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patternbook2

The other morning when I went to Family Friday, my son’s lovely Kindergarten teacher pulled me aside to show me the Pattern Book he had been working on. The idea is that one part of the storyline remains constant, which helps reinforce word recognition and teaches plot advancement, and that only the endings change. As we were approaching the wall, I didn’t have to see the name in order to recognize my son’s handiwork. He’s one of those boy-boys who loves superheros, bad guys, action and weapons. As you can see in the pictures, the refrain of the pattern book was “I cut off” (fill-in-the-blank) “bad guy’s head.” At first, my heart sank a little. I was sure the teacher was pointing it out in a worried what’s-the-deal-with-your-kid sort of way. Then she went on about his imagination and the level of detail in his stories. Though I was relieved, because I have taken the same position with him, I wonder whether I should be worried about the content of the drawings. I had a sister (aka a house full of girls) and my older son favors drawing ears and faces, so this superhero violent stuff is new to me. Anyone with boys care to weigh in?

 

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Comments (11)

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  1. I have the sweetest, kindest, gentlest little boy who loves to discuss how various kinds of firepower can destroy your body. Almost all play is gunplay. His favorite activity is playing video warfare with his sweet, kind, gentle father. I focus on the sweetness of his nature and watch that the warfare stays in the imaginative world, that he doesn’t enjoy kicking puppies or hurting other people physically or emotionally. I try to keep his exposure to violence in the fantasy realm unless it’s something historical we can discuss. I try to remember that he is different from me and this is a common area of interest for little boys. I just keep tabs on it…..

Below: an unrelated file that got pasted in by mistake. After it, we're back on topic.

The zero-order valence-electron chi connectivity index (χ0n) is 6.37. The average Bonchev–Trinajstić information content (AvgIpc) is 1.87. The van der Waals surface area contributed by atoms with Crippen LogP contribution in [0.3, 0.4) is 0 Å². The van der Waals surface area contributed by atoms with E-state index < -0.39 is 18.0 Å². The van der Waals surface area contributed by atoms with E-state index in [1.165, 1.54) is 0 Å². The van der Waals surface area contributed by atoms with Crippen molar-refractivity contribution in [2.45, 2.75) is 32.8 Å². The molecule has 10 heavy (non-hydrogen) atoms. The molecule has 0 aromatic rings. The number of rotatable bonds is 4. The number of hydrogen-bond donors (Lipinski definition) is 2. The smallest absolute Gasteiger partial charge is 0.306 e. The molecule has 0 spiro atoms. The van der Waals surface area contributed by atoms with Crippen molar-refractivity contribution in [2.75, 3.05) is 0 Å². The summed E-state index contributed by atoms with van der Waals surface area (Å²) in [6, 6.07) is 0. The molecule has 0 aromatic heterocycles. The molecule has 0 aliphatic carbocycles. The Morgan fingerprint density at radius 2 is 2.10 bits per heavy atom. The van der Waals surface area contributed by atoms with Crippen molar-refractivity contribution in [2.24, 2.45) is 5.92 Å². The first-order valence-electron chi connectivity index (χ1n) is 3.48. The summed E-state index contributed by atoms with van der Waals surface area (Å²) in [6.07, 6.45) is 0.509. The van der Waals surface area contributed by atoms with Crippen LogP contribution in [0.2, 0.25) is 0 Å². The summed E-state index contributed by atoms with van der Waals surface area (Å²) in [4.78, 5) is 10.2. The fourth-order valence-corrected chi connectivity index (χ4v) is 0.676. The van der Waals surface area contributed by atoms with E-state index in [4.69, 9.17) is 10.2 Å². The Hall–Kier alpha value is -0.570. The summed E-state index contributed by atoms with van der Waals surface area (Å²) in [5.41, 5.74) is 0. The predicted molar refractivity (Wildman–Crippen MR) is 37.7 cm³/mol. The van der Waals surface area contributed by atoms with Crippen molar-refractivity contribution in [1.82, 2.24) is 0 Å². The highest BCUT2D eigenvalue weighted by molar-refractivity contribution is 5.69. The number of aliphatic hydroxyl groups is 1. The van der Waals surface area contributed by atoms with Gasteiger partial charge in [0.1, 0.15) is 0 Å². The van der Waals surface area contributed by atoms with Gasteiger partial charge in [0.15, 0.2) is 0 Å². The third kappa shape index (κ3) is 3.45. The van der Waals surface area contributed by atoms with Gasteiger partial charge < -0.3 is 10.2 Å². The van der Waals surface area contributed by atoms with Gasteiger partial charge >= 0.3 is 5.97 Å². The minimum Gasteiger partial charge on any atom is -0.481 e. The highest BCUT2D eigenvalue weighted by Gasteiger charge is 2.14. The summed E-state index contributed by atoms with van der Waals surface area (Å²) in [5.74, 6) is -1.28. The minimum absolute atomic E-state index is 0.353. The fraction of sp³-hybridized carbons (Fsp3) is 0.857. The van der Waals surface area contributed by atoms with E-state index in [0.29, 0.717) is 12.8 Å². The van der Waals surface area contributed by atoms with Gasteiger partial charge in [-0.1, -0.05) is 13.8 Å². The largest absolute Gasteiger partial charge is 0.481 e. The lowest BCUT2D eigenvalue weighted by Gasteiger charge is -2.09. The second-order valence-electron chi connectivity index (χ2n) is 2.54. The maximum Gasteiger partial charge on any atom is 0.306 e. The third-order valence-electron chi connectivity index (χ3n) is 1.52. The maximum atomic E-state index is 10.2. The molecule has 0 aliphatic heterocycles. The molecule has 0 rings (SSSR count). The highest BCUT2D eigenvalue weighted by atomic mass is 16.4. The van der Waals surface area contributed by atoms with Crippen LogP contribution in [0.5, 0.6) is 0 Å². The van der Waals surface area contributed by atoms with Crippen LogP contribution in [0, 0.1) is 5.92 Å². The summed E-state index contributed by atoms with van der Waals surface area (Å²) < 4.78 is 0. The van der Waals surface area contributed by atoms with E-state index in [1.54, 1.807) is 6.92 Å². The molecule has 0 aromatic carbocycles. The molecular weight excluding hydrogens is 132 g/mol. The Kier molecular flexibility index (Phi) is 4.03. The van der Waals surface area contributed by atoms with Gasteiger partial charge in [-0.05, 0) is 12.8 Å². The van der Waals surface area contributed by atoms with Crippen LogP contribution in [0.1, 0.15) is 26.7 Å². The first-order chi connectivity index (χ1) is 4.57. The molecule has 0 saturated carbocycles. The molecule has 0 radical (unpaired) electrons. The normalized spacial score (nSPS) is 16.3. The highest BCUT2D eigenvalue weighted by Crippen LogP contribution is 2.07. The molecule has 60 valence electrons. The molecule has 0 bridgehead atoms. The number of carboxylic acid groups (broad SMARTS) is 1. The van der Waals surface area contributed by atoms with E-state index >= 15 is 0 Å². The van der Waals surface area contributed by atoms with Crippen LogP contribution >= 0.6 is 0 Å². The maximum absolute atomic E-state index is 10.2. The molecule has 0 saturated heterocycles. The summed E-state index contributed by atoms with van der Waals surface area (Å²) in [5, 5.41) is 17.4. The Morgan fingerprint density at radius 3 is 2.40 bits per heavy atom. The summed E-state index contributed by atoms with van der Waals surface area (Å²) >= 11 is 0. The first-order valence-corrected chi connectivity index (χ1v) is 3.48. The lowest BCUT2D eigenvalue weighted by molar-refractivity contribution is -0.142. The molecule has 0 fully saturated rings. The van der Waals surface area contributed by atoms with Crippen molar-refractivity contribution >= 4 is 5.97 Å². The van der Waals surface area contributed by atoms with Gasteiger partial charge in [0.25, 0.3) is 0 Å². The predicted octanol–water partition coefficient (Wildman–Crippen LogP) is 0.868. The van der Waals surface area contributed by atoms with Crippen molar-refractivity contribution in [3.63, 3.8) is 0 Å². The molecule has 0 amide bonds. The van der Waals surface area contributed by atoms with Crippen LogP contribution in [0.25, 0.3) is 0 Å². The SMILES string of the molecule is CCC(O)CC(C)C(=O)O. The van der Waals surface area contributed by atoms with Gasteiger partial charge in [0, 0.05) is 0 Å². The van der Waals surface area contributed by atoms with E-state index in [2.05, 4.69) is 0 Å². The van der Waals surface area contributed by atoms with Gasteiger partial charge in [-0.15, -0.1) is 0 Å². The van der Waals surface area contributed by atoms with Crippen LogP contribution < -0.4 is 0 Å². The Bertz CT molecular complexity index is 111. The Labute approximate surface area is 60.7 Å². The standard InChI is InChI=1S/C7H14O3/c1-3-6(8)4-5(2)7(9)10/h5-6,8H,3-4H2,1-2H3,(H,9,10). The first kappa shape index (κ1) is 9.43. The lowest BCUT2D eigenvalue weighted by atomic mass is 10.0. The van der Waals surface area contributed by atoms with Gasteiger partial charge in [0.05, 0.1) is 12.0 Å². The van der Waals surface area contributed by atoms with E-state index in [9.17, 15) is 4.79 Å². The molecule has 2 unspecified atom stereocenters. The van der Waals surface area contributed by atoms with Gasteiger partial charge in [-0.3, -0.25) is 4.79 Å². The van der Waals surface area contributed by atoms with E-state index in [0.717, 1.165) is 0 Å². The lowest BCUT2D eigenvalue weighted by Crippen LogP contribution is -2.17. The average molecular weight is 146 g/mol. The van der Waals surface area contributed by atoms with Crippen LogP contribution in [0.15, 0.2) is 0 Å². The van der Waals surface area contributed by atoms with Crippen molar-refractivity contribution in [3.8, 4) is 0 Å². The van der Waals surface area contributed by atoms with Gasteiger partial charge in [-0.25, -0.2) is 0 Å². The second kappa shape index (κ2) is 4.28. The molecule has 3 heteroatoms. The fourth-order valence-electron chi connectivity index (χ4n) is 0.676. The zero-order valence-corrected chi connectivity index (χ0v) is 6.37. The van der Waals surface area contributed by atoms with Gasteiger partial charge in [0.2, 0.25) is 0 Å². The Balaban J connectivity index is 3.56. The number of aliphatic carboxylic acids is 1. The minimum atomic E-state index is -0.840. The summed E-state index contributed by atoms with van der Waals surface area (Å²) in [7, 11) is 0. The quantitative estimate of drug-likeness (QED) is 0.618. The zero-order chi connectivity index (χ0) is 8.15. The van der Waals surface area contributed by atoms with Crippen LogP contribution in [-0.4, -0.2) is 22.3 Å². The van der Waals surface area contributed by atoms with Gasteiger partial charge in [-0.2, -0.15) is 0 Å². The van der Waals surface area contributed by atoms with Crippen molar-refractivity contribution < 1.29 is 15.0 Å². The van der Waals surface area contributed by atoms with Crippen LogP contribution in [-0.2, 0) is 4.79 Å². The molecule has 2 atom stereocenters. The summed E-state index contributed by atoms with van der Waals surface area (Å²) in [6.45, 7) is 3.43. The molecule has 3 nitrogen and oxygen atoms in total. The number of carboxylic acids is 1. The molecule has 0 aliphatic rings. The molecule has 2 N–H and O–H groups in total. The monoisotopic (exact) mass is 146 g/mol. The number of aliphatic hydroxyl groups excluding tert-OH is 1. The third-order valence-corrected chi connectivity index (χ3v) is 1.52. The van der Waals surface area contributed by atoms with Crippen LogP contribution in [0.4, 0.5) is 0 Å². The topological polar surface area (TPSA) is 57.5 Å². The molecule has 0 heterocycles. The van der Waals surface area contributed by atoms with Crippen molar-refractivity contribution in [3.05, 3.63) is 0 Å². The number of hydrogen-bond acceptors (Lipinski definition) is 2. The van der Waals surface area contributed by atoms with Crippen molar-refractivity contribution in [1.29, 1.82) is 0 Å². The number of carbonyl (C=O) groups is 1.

2. Posted by: mae

    my friends son, 7, loves drawing guns. even the easterbunny craft project at school got a machine gun. I try and think of it this way: if we where hunter gatherers, our little boys would be out with their dads learning to hunt. so it’s all natural interest.

  3. Posted by: Sarah J

    I would say don’t worry based on drawings alone. My younger brother drew all in black and the teachers worried about his state of mind (turned out he was colour blind and high contrast black on white was just so much more interesting for him) and my son’s obsession with vehicles and machines seems to border on mania when a pen is in his hand.

    All I’d consider is how your child behaves outside of his art projects. If he’s treating his siblings and peers with kindness and not trying to hurt them, and he knows the difference between what he draws and how the real world is, I’d let his imagination run free.

  4. Posted by: Jenny

    I have 3 boys and have given the subject a lot of thought. I think these kind of drawings or play show a sense of personal strength, value of good over evil, and a personal responsibility to stand up for the good. These are positives in my book. I would only worry if a child’s violence showed harm to himself or other real people. Ironically this kind of drawing is actually a sign of innocence. Wouldn’t you love to live in a world where evil is always obvious and good always wins? The world will become all shades of confusing gray too soon. So, don’t worry, celebrate!

  5. Posted by: Trisha

    I also grew up in a house full of women (4 sisters). My experience w my son was the first time I was thrown head first into the world of boys. At the beginning of this school year when we went to see a picture my son (1st grade) had drawn of his family – we were all there. Inside the house he had drawn mom, dad, sister & baby brother & oh yeah, the house just happened to be on fire. I was horrified – mortified! I seriously couldn’t believe it. When I asked his teacher about it she said she had asked him about the picture & he didn’t seem to think anything about the house being on fire – he just added it in. We also asked him. Her opinion, knowing him, was that it wasn’t a big deal.